In this stretch of the Samnites’ Route it is not difficult to encounter a particular individual, that is to say the gentleman in the blue jeep. When he stops to tell stories of his land it is always a pleasure to listen to him - even if you must then reconsider the timetable ...! Leaving the village, the path leads to the foot of Mount Cavallerizzo, near one of Trigno river springs, where the Italic Temple of Vastogirardi stands. A little higher up, the Samnite fortification tells of distant wars between the Sannio and Rome. Here you get the feeling of entering a new or little known history, the story of a population that was conquered but never tamed: the Pentri Samnites.
A beautiful beech forest leads to the summit of Mount Capraro and then down through among rocks and beech trees almost to the village of Capracotta, an Apennine balcony at 1421 m asl, close to the Majella
Stage length: 11.5 km - uphill elevation gain: 850 m - downhill elevation gain: 570 m - duration: 6 hours
Day 6. A sea view ridge. From Capracotta to Agnone
This journey continues just outside the town to the interesting Garden of the Apennine flora. Then, on a comfortable cart track, a beautiful ascent to the panoramic summit of Monte Campo. From here , you continue along the ridge line, contemplating the view of the Majella, the Adriatic Sea, the Gargano and the Molise hills that slope down towards the Tavoliere delle Puglie. A little further down, in the valley, is the town of Agnone, a jewel of art and craftsmanship that awaits us for an interesting guided tour of the Pontifical Foundry of Bells, the oldest Italian foundry and among the oldest in the world.
Stage length: 19 km - uphill elevation gain: 830 m - downhill elevation gain: 700 m - duration: 7 hours
Day 7. The “Sannitico Temple Theater". From Agnone - Pietrabbondante
The last day of the Samnites’ Route does not spare your tired legs with a steep ascent from the valley to reach Pietrabbondante. But once you reach this archaeological area, the fatigue seems to disappear in the presence of the energy that this place is still capable of transmitting, after more than 2000 years. In the Tempio Sannitico Temple Theater you can immerse yourself in the history of the Samnites, through the narrative of a good guide with passion and abundance of details, comfortably seated inside the hemicycle, on seats carved of stone blocks complete with anatomical backrests. A jewel of Italian archeology, unique on an international level.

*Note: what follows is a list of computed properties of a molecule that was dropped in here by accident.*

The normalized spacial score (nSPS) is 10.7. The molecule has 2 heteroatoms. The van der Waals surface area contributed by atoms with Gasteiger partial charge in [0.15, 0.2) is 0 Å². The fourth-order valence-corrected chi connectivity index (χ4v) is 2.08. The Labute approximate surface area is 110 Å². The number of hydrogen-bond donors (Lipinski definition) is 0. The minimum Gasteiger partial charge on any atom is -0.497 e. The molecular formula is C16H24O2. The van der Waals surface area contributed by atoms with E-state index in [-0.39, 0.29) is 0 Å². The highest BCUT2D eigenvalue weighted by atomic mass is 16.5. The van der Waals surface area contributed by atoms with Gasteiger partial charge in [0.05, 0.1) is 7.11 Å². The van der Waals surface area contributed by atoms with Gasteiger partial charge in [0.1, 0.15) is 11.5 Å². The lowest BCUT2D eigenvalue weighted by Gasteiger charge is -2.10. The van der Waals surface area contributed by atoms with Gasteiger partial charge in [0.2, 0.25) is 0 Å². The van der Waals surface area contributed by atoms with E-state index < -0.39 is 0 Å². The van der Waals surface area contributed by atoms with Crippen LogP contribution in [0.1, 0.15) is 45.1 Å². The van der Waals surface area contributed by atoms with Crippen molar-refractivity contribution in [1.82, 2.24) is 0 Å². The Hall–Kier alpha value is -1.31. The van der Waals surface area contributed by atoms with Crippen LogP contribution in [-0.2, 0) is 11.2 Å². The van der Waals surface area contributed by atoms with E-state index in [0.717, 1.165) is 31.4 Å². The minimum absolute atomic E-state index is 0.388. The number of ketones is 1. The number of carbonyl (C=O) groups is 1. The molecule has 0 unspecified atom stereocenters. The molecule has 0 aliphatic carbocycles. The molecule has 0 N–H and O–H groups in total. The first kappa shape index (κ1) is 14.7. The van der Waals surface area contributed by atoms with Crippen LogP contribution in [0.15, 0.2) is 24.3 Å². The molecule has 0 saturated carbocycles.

Stage length: 18 km - uphill elevation gain: 840 m - downhill elevation gain: 650 m - duration: 7 hours
It almost seems to not have walked, but dreamed, through the words of those met along the way. This is the Samnites’ Route, the Molise you don't expect.
The first question that I often think to ask, ironically, to the participants of this Molisan trek is why they have chosen this itinerary and, above all, what they are fleeing from (!!). Most of the time I keep it for myself though and look for the answers along the wall itself, because the slow pace, the fatigue, the unexpected wonders, the convivial dinners and the daily sharing of experiences create the group, enhance the personalities and open up to dialogue.
The answer? The Samnites’ Route is chosen out of curiosity for a land unknown to most, which reminds of the South and which is often flat and barren in the imagination, but then turns out to be incredibly rich. It is choosen for the pleasure of discovering unknown places, to get away from the obsessive rhythms of everyday life, to depart from the more famous - and perhaps more obvious - tourist circuits.
I personally recommend this journey to people interested in discovering territories through slow, experiential tourism. However, it is important to be moderately trained to walk for several consecutive days, have good legs and ... good boots!